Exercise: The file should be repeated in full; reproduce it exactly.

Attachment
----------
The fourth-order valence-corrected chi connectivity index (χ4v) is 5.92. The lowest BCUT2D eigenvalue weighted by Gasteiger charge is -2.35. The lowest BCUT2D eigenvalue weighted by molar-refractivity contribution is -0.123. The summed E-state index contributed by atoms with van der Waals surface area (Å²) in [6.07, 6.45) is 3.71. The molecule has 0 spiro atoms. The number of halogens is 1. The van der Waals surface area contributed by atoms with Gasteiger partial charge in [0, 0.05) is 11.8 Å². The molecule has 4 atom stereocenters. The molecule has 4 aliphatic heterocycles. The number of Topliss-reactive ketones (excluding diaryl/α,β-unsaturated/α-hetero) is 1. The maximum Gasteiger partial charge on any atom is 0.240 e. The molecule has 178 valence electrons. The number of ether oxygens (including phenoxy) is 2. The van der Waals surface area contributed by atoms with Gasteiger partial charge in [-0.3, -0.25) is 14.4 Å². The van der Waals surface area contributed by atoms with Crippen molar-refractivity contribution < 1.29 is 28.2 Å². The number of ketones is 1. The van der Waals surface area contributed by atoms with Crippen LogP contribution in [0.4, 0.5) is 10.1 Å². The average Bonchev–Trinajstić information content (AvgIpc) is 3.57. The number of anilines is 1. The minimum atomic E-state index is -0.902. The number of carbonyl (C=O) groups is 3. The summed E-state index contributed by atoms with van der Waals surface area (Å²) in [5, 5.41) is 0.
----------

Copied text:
The fourth-order valence-corrected chi connectivity index (χ4v) is 5.92. The lowest BCUT2D eigenvalue weighted by Gasteiger charge is -2.35. The lowest BCUT2D eigenvalue weighted by molar-refractivity contribution is -0.123. The summed E-state index contributed by atoms with van der Waals surface area (Å²) in [6.07, 6.45) is 3.71. The molecule has 0 spiro atoms. The number of halogens is 1. The van der Waals surface area contributed by atoms with Gasteiger partial charge in [0, 0.05) is 11.8 Å². The molecule has 4 atom stereocenters. The molecule has 4 aliphatic heterocycles. The number of Topliss-reactive ketones (excluding diaryl/α,β-unsaturated/α-hetero) is 1. The maximum Gasteiger partial charge on any atom is 0.240 e. The molecule has 178 valence electrons. The number of ether oxygens (including phenoxy) is 2. The van der Waals surface area contributed by atoms with Gasteiger partial charge in [-0.3, -0.25) is 14.4 Å². The van der Waals surface area contributed by atoms with Crippen molar-refractivity contribution < 1.29 is 28.2 Å². The number of ketones is 1. The van der Waals surface area contributed by atoms with Crippen LogP contribution in [0.4, 0.5) is 10.1 Å². The average Bonchev–Trinajstić information content (AvgIpc) is 3.57. The number of anilines is 1. The minimum atomic E-state index is -0.902. The number of carbonyl (C=O) groups is 3. The summed E-state index contributed by atoms with van der Waals surface area (Å²) in [5, 5.41) is 0.